Tasmanian Devil Trout Spin Lure
This is a very popular trout spin fishing and trolling lure in New Zealand. It comes in incredible 96 different colours. There are four different weights available: 7, 13.5, 20g (Dual Depth) and 26g. The most popular size by far is the 13.5g model. Use the small 7g version when harling or trolling in clear shallow water or on a clear day when nothing else seems to be working on easily spooked fish. I have rarely seen a big size 26g model in New Zealand and have only seen it used for deep trolling. The 13.5g is far and away the most popular size sold in New Zealand for both trolling and spin fishing.
There is also the Dual Depth 20g Tassie Devil that is a relative newcomer to the lineup. It has got to be good when a bit more depth is needed and you don’t have a downrigger. It is also a good choice to try when spin fishing and you want extra depth. When spin fishing from the shoreline of a deeper lake, with the Dual Depth model, let the lure sink down for a good 20 seconds or more after casting before you commence winding. The Dual Depth Tassie is a good lure in this situation because the extra lure weight also aids casting distance and sink rate. Don’t forget to wind slowly so the lure doesn’t rise too quickly to the surface.
I recommend that you replace the through wire supplied with your Tasmanian Devil by running your line straight through the lure and tying it to a swivel, or straight to the hook. If there is a danger that the eye of the treble will get stuck in the end of the lure it is best to thread a plastic bead on first before tying on the hook. When rainbow trout take they frequently jump. The line running through the lure allows it to slide down the line out of the way preventing the fish using it as a lever. I have lost so many rainbow trout over the years using the through-wire that I now never use it at all. Small rainbows, in particular, will leap and summersault repeatedly trying to escape. Often they toss the hook almost immediately when caught!
Some anglers replace the treble with a single hook insisting that this ensures a more positive hook up. I’m not sure this is true. Personally, I prefer to remove the wire that the lure comes with from the shop and use the swivel and split ring rigging method shown in the picture. I also like to replace the hook with “sticky sharp” chemically sharpened Owner treble hooks.
Another trick is to thread the body of your Tasmanian Devil onto your line backwards so that it has less action when trolled behind the boat. This permits faster-trolling speeds. I don’t like doing this. It is better to slow down the boat. It makes no sense to speed past fish that might otherwise take the lure. Idea speed for the 13.5g version is between 2 and 3 kph. You should lower your lure down into the water beside your boat and adjust speed so the lure looks good. At the correct speed, you will notice a pulsing at the rod tip. If you pick up a bit of weed the rod tip will go “dead” indicating you should wind in your lure and check it.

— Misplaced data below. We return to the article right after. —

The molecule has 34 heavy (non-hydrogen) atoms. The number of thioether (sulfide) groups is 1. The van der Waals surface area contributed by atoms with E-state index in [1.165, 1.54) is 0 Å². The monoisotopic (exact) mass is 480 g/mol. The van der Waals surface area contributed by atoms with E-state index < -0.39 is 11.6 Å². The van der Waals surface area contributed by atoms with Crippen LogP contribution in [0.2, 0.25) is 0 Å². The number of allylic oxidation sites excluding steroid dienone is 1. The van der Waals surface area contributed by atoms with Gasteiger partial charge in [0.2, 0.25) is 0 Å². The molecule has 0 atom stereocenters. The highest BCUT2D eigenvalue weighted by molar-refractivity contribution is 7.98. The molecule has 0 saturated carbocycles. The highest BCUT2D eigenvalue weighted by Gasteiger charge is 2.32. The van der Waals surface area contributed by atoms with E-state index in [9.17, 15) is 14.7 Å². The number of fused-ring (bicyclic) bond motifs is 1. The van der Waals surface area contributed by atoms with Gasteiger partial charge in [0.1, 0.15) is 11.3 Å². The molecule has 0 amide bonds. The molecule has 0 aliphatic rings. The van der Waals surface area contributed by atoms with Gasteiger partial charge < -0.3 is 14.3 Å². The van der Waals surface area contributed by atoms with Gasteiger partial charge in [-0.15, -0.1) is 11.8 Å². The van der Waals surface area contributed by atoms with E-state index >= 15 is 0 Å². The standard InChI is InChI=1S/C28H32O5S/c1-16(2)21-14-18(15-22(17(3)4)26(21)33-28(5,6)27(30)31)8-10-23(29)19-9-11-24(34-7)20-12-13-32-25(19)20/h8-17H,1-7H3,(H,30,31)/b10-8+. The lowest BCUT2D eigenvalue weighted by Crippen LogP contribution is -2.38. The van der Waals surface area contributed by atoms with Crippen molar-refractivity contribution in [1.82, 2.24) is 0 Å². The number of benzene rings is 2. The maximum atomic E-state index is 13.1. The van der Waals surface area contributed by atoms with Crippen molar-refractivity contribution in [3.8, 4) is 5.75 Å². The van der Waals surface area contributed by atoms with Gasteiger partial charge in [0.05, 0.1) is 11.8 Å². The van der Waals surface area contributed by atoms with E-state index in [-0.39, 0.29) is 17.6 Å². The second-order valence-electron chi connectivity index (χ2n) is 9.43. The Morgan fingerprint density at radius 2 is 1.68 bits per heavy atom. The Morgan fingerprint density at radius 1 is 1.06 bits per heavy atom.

Tassie Devils first went on sale in New Zealand back in 1980 and have been tremendously popular trolling and spin fishing lures ever since. They come in a bewildering array of colours. This begs the question as to which colours are best to use; when; and where! I have found the more natural colour schemes to work well for me with browns and rainbows.
The brown and rainbow trout patterns are “must haves” in your tackle box. I’ve had success fishing the Canterbury high country lakes with the green numbers 6 and 71. In general, the gold and green/gold combination works well and is a good starting point for lake spinning. Perhaps surprisingly some of the more outlandish colours like shocking pink, and purple, have proven themselves top fish takers on some North Island lakes. The “traffic light” red/gold/green colour scheme has long been an excellent choice for lake trolling and spin fishing. It is particularly popular with rainbow trout that appear to go for the “brighter” colours anyway.
Most anglers are creatures of habit. Once a particular colour has proven successful for us on the regularly fished water we tend to stick with it. I have been out trolling on lakes with other anglers in different parts of the country and it never fails to surprise me just what they tie on their lines and send out the back in search of a trout. Equally, surprisingly these way-out lures and colours actually produce plenty of fish for them.
Tasmanian Devils are made in Australia by Wigston’s Lures in New Norfolk, Tasmania, Australia since 1980. This type of plastic aqua foil lure has largely replaced the more traditional brass spoons of a generation ago.
Tassie Devils are made from very tough injected moulded plastic. I have never heard of one being broken by a fish. The colour scheme is painted on under the plastic so there is no danger of the paint wearing off. The reputation of Tasmanian Devils as top trout takers is well deserved.
Video: Here is a quick video about the Tasmanian Devil.